Sunday, August 4, 2013

"August and Everything After"

The air this morning was hanging like a dead man left to rot. As I watched the eastern sky go from grey to a lighter grey I realized that mowing at seven wasn’t going to happen. My shirt clung to my skin with a prickly sort of moisture that doesn’t feel like dew, or rain, or waterfalls. No, this is a rodent’s breath type wetness that seems to be cloying and stagnant. Gnats and mosquitoes are swimming in it, thriving in the thick air and nothing else can. There is no breeze. There is not a hint of freshness in the dawn’s awakening. I pull the cord to the mower and the blue smoke hangs in the air like a disease looking for the dying to claim.

This is early August in all its finest. True enough, this has been a wet cool Summer if it has been anything at all. There has been to killing heat. Sam has survived this Summer now, the end is in sight. If I can get the aging Grey past the next month the heat will be gone for another six or seven months. This time next month the days will be noticeable shorter in the morning and in the afternoon and the heat, even when it can rise above triple digits cannot stay there long. No, the calendar count stays for no man, no reason, and no season. The Summer Solstice was forty-three days ago and in another forty-three the Equinox will be nearly here. The first half of Summer is always the worst and it will spend the next half struggling to make some heated memory, like an aging lover trying to stay just one more night.

A mowed last Saturday, or perhaps it was last Friday, yes, Friday, and the grass is still thick and tall right now. But July is gone now. The blast furnace that was the growing season has ended for nearly all things that exploded out of the wet Spring we had. This is not the end by no means and the spot in the yard that, for reasons that escape me, grow grass thicker and taller than anywhere else, are just so. Yet the edges where the grass grows more slowly doesn’t need as much attention. There are signs that this Summer has begun to pass. Even as it saps my energy with the heat and humidity I can tell it is not able to hit nearly as hard.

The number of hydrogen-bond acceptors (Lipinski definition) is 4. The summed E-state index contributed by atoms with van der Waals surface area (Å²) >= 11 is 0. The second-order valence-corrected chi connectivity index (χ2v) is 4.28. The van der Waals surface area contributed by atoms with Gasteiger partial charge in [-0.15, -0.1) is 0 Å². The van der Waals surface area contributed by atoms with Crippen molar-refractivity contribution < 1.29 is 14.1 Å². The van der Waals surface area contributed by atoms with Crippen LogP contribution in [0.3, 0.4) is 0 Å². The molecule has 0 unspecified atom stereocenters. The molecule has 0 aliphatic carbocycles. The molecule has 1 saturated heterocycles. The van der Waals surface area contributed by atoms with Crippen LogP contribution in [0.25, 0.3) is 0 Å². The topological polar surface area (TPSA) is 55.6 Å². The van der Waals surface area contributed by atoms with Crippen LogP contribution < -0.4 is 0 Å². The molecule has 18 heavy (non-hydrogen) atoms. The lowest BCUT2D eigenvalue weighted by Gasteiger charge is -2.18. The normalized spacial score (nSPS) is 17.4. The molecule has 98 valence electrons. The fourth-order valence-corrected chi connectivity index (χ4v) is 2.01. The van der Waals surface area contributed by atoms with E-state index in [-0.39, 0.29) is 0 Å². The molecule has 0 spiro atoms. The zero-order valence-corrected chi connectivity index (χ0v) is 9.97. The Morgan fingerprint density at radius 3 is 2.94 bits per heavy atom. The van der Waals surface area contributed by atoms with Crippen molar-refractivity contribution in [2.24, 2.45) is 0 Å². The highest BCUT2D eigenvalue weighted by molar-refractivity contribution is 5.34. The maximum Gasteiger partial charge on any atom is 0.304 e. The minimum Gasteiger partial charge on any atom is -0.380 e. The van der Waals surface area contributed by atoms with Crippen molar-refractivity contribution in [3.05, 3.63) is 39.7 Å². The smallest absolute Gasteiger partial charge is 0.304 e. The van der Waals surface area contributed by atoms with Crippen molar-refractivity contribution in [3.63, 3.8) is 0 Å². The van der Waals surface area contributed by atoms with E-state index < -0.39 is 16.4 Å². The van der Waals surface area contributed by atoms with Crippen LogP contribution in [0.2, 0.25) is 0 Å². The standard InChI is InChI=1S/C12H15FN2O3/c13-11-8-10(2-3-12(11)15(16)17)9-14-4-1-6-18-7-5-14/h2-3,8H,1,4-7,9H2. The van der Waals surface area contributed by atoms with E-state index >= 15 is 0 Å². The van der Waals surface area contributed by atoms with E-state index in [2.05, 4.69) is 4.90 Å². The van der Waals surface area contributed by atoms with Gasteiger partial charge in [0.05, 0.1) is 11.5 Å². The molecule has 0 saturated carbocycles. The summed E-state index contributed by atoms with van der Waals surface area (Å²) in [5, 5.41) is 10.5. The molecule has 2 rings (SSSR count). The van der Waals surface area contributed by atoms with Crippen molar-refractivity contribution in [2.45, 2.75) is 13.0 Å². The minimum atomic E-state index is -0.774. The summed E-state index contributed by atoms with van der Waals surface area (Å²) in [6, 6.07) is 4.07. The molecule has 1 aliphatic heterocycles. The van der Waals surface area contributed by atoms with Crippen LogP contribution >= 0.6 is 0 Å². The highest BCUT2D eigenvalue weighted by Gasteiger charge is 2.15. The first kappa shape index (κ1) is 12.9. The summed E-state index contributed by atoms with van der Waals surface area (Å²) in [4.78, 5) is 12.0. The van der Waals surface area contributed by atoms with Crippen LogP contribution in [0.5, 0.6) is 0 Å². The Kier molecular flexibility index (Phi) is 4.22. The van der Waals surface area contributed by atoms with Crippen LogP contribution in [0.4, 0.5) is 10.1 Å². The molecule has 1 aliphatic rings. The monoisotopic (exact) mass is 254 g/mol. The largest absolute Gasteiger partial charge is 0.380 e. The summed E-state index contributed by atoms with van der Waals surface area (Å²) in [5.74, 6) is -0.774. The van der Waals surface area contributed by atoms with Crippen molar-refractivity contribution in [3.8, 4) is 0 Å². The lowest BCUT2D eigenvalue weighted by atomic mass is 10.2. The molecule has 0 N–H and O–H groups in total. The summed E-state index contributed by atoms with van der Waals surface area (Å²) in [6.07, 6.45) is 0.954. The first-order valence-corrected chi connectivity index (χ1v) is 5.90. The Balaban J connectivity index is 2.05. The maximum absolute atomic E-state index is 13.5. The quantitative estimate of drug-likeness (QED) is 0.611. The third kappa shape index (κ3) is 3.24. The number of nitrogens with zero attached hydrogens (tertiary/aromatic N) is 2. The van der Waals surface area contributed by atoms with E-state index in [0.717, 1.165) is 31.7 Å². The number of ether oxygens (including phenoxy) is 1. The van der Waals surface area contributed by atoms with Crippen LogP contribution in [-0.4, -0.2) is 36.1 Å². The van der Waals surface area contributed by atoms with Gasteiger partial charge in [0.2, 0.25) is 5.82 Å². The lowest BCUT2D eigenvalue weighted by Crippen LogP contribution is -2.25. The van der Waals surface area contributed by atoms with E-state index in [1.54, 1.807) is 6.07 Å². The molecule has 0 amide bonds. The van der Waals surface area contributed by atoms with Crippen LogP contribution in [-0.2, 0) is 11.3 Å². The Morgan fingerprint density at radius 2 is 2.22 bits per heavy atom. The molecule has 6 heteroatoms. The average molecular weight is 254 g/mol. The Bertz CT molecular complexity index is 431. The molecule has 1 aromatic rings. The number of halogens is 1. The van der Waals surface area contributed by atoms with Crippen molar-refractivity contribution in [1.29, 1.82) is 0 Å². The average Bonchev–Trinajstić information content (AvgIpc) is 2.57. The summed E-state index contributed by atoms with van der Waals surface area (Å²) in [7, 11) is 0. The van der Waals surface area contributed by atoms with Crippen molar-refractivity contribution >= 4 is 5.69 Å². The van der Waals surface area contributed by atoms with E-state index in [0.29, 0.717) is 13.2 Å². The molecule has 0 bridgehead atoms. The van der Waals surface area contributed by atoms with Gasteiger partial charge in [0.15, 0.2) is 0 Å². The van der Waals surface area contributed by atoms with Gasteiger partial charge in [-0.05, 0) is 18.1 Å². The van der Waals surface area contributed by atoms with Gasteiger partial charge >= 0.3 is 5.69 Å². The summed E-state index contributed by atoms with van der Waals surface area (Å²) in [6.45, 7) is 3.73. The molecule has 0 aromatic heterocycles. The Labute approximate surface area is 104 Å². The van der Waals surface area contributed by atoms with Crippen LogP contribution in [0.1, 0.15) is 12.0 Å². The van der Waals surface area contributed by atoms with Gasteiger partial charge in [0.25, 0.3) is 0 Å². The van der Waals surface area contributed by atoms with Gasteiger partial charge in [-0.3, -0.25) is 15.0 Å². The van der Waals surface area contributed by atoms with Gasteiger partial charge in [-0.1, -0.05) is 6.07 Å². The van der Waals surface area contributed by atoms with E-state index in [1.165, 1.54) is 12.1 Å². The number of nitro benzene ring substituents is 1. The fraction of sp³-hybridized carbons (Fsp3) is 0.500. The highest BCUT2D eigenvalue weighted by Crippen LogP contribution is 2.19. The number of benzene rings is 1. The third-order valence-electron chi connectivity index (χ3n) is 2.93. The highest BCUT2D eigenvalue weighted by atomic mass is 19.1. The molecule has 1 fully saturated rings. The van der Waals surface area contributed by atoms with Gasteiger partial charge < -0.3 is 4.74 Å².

The driveway is full of white beach sand and little grass grows in the wheel paths. There is a canine which roams late at night and if he, or she, is a coyote it is a very large one. I do not think there is a dog nearby who I do not know. There are also small tracks of canine, one feline, raccoon and an opossum. But mostly I am curious about the canine. Mentally, I compare the tracks to those made by Lucas and realize this dog is half the size of the Loki Mutt at least. That gives me an idea of the size but no idea of who it might be and why it is here.

The mower’s path is back and forth, around and around, and each pass signals less work to be done, more has been done, yet I was right here, in this very spot last week and next week I will return here, an empty harvest of grass heads, decapitated without cause except to have a green carpet of uniform height and a total lack of biodiversity. I stopped mowing one year and my neighbors cut my yard for me. Later they told me they assumed my mower was broken and I didn’t want to bother them to borrow one. It’s a lot more work to mow someone else’s grass than your own so I decided to keep my yard looking like someone really does live here and mow.

There is a swale in the front yard that has turned into a river of sorts a few times this year and the grass there is snarly thick. I have to mow the swale at an angle to get the deck of the mower to cut the sides of the swale perfectly. The swale is one of the lines of division in the yard. The driveway, the garden, the old stump, and the swale are my demarcations that I use to turn the yard into smaller blocks of mowing. It’s like drinking one beer at a time instead of pouring the six pack into a larger container. Gnats swarm, the temperature rises, the humidity increases, the sweat pours off of me, but the task at hand does become less.

It has something to do with the season, this I am sure of, but I get all of the front yard cut and a considerable piece of the back done with one tank of gas. The last part of the back yard is where Bert began digging craters many years ago and the new dogs have adopted the crater field as their own. Sam is a trencher but Bert build bomb shelters. The L Hounds are both diggers but not like Bert was. The main crater was one he dug and I’m not sure how to fill it in without digging a hole of my own. It’s odd how you have to go out and get dirt to fill in holes that dogs dig. It’s like they hide the dirt from the holes where it cannot be found.

At last, the mowing is done. I will be back again this same time next week, certainly, but soon it will be a job I have to do every ten days or so and then two weeks, and then…one more time before I quit for the season. The dogs are all happy the mower is off and as I look over the yard I realize I can now see some of the late Summer vines on the fences. A change is occurring, very slowly, but very steadily.
It always has been and it always will.

Take Care,

Mike

1 comment:

  1. This reminds me of the years that I lived in Indiana, very evocative!
    You encouraged me to write something when my brother died to help with the grief, I did and it did, I have now had to do the same for my dog! I hope it helps this time?
    http://mickcgorman.wordpress.com/2013/08/05/life-after-mack/



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